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Gas prices are rising and President Obama has recently designated them as the evil business group of the month. For all the political rhetoric about how much money the oil companies are squeezing from us poor consumers (we will forget for a minute that local, state and the federal governments take in four times more in gas taxes than the biggest five major domestic oil companies make in profit), oil equities have not been star performers in the first quarter despite one of the best starts to a year in decades. One stock that is flat for the quarter despite low valuations and positive production growth is Murphy Oil (MUR).

Murphy Oil - "Murphy Oil Corporation, through its subsidiaries, engages in the exploration and production of oil and gas properties worldwide. It explores for and produces crude oil, natural gas, and natural gas liquids. The company is also involved in refining and marketing crude oil and other feedstocks into petroleum products, such as gasoline and distillates; buying and selling crude oil and refined products; and transporting and marketing petroleum products. It markets its refined products through a network of retail gasoline stations and unbranded wholesale customers". (Business description from Yahoo Finance)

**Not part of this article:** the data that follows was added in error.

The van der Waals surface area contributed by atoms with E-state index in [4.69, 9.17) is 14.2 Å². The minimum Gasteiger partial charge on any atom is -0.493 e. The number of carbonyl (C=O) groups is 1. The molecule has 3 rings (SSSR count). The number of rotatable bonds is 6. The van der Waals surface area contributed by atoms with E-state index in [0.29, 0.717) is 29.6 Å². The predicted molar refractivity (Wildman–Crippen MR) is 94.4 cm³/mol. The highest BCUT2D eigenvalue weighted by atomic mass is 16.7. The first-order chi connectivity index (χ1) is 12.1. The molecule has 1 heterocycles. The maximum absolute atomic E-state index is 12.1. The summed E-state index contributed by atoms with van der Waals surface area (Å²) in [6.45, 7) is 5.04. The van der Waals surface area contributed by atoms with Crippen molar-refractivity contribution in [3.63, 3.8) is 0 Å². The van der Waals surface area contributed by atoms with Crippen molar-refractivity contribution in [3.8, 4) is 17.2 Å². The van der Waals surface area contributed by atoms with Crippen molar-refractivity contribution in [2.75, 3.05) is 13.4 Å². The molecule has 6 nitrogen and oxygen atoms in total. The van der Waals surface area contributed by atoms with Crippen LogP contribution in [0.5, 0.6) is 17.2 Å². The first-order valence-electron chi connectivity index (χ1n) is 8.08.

8 reasons Murphy Oil is a good buy at under $56 a share:

  • The consensus price target for the 12 analysts that cover the stock is $70 a share, which is more than 25% above the current stock price.
  • The stock is selling five times operating cash flow and provides a dividend yield of 2% and has raised its dividend payments at a 12% annual pace over the past five years.
  • MUR sells near the bottom of its five year valuation range based on P/CF, P/B, and P/S.
  • The stock is cheap at just 23% over book value and 39% of annual revenues.
  • Murphy Oil has a forward PE of under 8, which is a 35% discount to its historical average.
  • The company is producing 24,000 BOE/day in the Bakken reserve and expects that to increase by 50% over the next four years.
  • S&P predicts the company will grow EPS at an average rate of 25% annually over the next three years and it also has a low five year projected PEG (.70)
  • Given its relative small market capitalization (under $11B), solid balance sheet ($450mm in net cash), and increasing production (Company's strategic plan is to go from 179,000 BOE/day in FY2011 to 300,000 BOE/day in FY2015), and disposal of some core refinery assets last summer; it would not surprise me to see a larger player pursue Murphy at some point in the future especially at these valuations.
Source: 8 Reasons To Go Long Murphy Oil